By on May 14, 2010

I guess, a lot of people at Ford European HQ are sorry of their “Europe’s biggest brand” rararah of last  month. There will be a lot of “eat your words” in Cologne. Or “eat a broom” as they say in Germany. Much less appetizing than eating words.  Ford’s sales numbers for April are horrible.

First things first: Looks like the European sales numbers by ACEA will be out (probably by Monday) and they will be bad. One indicator: See above. Careful: Ford counts 19 markets in Europe, the ACEA counts 27.

Sales in Europe are going down as many cash for clunker programs end. We predicted last month that a lot of the March growth was the last hurrah before it’s really going downhill in the Old Country. And so it happened.

In April, total industry sales in those 19 markets fell by 5.3 per cent – the first monthly decline in the industry this year when compared to 2009, says Ford in their monthly sales report. Careful: ACEA’s numbers may differ slightly.

Ford doesn’t break out their percentage performance in April, hoping that the journos are mathematically challenged. Ford says: “After ten months of consecutive year-over-year monthly volume gains, Ford registrations in the main 19 markets were 101,100, some 21,000 lower than April 2009. Market share was 7.8 per cent, 1.1 percentage points below the April 2009 level.”

So lets see, let’s get the old abacus out … I get a 17 percent decline for Ford in April compared to April 2009. Correct?

Yikes! The market goes down 5.2 percent, Ford tanks 17 percent? I guess that’s a sell signal, before the other guys do the math.

Of course, it was all planned: “In April, we took a conscious decision not to follow the market, knowing that the expected decline in industry volumes after the ending of many of the scrappage schemes would likely prompt some players to increase even further their aggressive marketing incentives,” said Ingvar Sviggum, Vice President, Marketing, Sales and Service, Ford of Europe. “That’s exactly what happened, and while we will remain competitive in the market, we will not devalue our brand or hurt our residual values just to chase volume or share.” Ah, ok.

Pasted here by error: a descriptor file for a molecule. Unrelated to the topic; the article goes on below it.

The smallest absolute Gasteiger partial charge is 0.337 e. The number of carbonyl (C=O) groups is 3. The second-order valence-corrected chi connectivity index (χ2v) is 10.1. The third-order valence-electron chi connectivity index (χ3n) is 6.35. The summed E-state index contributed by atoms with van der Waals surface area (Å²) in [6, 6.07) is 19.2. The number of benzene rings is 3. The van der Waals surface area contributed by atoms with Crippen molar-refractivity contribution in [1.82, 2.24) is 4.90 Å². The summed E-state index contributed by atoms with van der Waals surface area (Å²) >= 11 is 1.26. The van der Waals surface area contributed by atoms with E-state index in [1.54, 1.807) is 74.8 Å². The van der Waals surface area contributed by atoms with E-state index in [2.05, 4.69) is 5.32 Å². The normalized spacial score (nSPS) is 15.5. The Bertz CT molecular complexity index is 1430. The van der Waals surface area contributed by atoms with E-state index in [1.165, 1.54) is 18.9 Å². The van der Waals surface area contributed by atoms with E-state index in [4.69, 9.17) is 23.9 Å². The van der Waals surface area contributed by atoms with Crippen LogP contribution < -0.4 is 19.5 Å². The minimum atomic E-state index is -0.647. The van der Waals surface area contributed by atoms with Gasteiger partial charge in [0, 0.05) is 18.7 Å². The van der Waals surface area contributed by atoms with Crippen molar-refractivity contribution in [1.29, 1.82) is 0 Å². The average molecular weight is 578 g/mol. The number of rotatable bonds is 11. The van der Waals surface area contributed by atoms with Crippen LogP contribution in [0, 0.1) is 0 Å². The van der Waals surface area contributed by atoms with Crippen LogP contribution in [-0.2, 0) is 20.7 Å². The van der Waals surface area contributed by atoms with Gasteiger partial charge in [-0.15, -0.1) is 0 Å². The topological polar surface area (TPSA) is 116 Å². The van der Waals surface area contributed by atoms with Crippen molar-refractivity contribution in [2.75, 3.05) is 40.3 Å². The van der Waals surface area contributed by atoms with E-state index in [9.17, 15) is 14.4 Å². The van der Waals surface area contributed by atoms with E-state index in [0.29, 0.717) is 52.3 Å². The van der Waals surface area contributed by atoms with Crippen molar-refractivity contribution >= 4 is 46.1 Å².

The “Europe’s best selling brand” also seems to have been a one month wonder. Now Ford claims the title for “best-selling brand for April and in the first four months of 2010 in the UK and Hungary, Denmark, Ireland and Turkey.” I see.

Their Ford Fiesta is now “Europe’s No.2 best-selling car overall in April.” Translation: The Golf is most likely back in the #1 position.

Year-to-date, Ford says they are now “No.2 best-selling passenger car brand in Europe.” We‘ve been through that bunk last month. Brand, maybe. But in Europe the count is by car maker. Hmmm. In March, their market share in the EU27 was an impressive 11.8 percent, which put them in the #3 slot behind Volkswagen (19.7 percent) and PSA (13.1 percent). In April 2009, their market share was 10 percent in all of Europe as counted by ACEA. Applying the 1.1 percent drop to the ACEA numbers would give an 8.9 share. That’s Fiat or GM territory. We’ll know more on Monday. But we know today: these numbers are bad.

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8 Comments on “The Deeper They Fall: Ford Tanks 17 Percent In Europe. Unofficially...”

  • avatar

    I like the updates for Europe sales, but I ‘m not a fan of the snarkiness of the article. Ford’s marketing department does its best to portray things positively? GASP!

    Being critical of a single manufacturer for using the same marketing double-speak that every industry in the world also uses is not putting the “truth” in TTAC, it’s just being petty.

  • avatar

    I did propaganda for a large European car manufacturer for 30 years. I have some experience in that field. What Ford is doing right now is simply disingenuous. It will not get them good press. Currently, the release gets them no press at all as journos are scratching their heads. The story had been out for 6 hours now and no reaction in Europe.

    In the US, is currently one of the few with the story and it goes as follows:

    “CORRECT: Ford Europe April Car Sales Down 17% As Scrappage Schemes End

    (“Ford Europe April Car Sales Down 5.3% As Scrappage Schemes End,” at 1149 GMT, misstated in the headline and in the first paragraph the percentage of Ford’s sales drop in April. The correct version follows:)”

    Journalists hate to be led around by the nose and put in a position such as the above.

    PS: This comes from a longtime Ford driver. When I lived in the US, I had a subscription on a Ford Expedition, black, tan leather seats, Eddie Bauer. My dealer didn’t even ask anymore. Every second April, he put a new one in my driveway and took the “old” one away. That’s brand loyalty. When I picked up my clients at JFK, they asked: “Why don’t you drive a Touareg?” My answer: “Too small.”

  • avatar

    What – you post an article about a Ford, but put up a video of a Plymouth?

  • avatar

    Cammy must be giddy with joy.

  • avatar

    This would be more interesting if the article included the car makes that posted gains

  • avatar
    Telegraph Road

    Ford sales decline in Europe. Time to bring out the champagne at TTAC, it seems.

  • avatar
    Uncle Mellow

    There have been a lot of price increases on Fords lately.They are supposed to be cheaper than VWs , otherwise people are not inclined to buy them.

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